On the Republican side, the denial is robust. In 2014, Kentucky state Sen. Brandon Smith said that climate change isn’t caused by coal plants because Mars is warming too. Last year, Mitch McConnell started attacking Obama’s international efforts to curb climate change. So far, the Bevin administration has raided the Kentucky Land Conservation Fund, granted a $18 million tax cut to the construction of a life-size, biblical ark (owned by the same company as the climate science-denying Creationist Museum) and appointed a previous coal executive, Charles Snavely, to head the Kentucky Energy and Environment Cabinet.
Snavely calls himself a climate change “skeptic.” His plan for Kentucky involves moving from coal energy to natural gas — an environmental improvement, but fracking isn’t much better than mountaintop removal to many experts.
“If I’ve got to pick climate change or feeding my family, then I’m going to pick feeding my family,” Snavely said after explaining that climate change isn’t a priority in his decision making for Kentucky’s energy plan.
It is a rainy afternoon in Bowling Green, Kentucky, but so far it looks like everyone is still showing up for the Kentuckians for the Commonwealth dinner. Folks are shaking off umbrellas inside the doorway before heading into the main room to find their seats. They’re here to discuss alternatives to Snavely’s energy vision for Kentucky.
The dinner event, called “A Seat at the Table,” is starting soon. It’s being hosted in Corsair Distillery, a local operation that makes specialty whiskeys and other drinks. Guests are finding seats at large, circular tables covered in green-and-white table cloths. There is a three-piece bluegrass band — sporting one cowboy hat and two beards — playing in the front of the room. They stop playing as the organizers start speaking, and the three bow their heads along with the rest of the room for a pre-meal prayer.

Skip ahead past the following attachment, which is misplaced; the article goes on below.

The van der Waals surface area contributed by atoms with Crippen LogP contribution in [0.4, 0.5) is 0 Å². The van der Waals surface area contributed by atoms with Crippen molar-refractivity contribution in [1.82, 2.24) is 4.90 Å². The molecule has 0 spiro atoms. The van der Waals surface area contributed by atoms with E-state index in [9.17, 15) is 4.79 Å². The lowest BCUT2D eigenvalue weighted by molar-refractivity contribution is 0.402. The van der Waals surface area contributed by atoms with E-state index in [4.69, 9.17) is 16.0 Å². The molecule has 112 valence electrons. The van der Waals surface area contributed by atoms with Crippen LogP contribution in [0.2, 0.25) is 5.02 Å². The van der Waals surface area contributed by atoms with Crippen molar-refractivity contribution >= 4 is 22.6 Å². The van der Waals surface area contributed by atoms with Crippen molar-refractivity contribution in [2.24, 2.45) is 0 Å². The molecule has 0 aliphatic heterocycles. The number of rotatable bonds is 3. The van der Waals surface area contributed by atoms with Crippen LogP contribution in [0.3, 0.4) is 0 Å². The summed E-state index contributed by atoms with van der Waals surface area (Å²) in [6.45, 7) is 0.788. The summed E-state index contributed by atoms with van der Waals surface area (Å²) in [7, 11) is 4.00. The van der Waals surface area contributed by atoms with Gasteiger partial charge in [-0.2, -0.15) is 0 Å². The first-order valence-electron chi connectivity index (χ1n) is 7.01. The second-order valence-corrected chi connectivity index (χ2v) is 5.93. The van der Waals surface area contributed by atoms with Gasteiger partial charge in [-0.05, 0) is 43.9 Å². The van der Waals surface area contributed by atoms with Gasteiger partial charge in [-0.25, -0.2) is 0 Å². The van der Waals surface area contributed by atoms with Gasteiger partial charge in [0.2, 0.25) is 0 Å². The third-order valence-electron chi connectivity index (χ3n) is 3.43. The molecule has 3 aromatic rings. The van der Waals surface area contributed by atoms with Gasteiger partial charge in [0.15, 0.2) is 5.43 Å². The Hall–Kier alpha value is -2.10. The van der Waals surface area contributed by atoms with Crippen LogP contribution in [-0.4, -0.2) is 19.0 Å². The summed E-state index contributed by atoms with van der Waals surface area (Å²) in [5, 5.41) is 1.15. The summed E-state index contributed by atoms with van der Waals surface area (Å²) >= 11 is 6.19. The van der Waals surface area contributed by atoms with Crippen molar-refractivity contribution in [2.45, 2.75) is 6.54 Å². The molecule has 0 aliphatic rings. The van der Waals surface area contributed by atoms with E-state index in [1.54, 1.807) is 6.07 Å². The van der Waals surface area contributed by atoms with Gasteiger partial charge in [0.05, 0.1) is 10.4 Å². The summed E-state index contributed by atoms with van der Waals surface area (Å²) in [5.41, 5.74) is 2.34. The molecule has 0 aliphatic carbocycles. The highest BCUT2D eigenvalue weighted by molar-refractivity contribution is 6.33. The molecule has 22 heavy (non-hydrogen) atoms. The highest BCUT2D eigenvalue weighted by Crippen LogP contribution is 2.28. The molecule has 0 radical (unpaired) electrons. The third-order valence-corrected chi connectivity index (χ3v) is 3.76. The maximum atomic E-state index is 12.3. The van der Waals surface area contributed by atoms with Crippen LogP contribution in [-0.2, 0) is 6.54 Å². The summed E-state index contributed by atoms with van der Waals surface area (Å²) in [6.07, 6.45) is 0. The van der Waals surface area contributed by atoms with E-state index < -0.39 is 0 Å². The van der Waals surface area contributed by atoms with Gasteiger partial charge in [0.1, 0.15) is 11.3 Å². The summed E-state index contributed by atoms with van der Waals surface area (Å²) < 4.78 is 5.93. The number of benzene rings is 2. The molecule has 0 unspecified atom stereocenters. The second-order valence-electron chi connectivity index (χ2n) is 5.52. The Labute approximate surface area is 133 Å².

This is the first of several Seat at the Table events being held around the state. The events offer a free meal to Kentuckians in various cities in exchange for a lively discussion of Kentucky’s energy future. Come listen to a few speeches on clean energy, then eat a spinach-and-artichoke quiche, they say.
A server is handing Justin Druen, a 35-year-old from Hardin County, a platter of vegan tamales to pass around the table. Druen has a 5-inch, wiry beard on his chin and a size-8 fishhook strung through the rim of his baseball cap. He hasn’t made his mind up yet on Kentucky’s energy situation, and he has his reservations. “This country was built on coal,” he says. “Why do we need to change?”
Other tables host professors, farmers and business owners. The food is all locally sourced, and a lot of it is being quickly devoured. Lisa Abbott, a KFTC organizer, is speaking now and the lights are being dimmed for a slideshow. She’s showing illustrations of folks from all over the state, one per slide, and telling us their stories. There’s a retired coal miner who is pushing for clean energy in his mountain community. There’s a concerned mother who is worried about air pollution. There’s a home builder looking to improve his craft and save his conscience. Abbott tells the room that Kentucky has all of its egg in one basket — coal.
“Having all of our eggs in one basket can seem like a good arrangement for a while,” she said. “But when things begin to change — and especially if the change is sudden — it leaves us vulnerable.”
Then, as folks are devouring slices of pecan pie, she dives into the facts.
Ninety-two percent of Kentucky’s electricity comes from coal, she says, compared to 39 percent for the rest of the country. The Energy and Environment Cabinet — headed by Snavely — wants that number at 65 percent by 2020, and its already dropping. But they’re planning on filling the gap with natural gas plants, and virtually no solar or hydro power. Meanwhile, utility costs will keep increasing.
Clean energy, she says, is the cheapest and healthiest option for Kentuckians. And with the federal Clean Power Plan on the horizon, the Commonwealth is either going to start changing now or face the economic consequences soon enough.
She’s done talking, and the room is starting self-facilitated discussion.
One man has a hand reached as high as he can stretch it, and his other is imitating water pouring down from it. He’s describing a system to draw energy from water running off Eastern Kentucky mountaintops.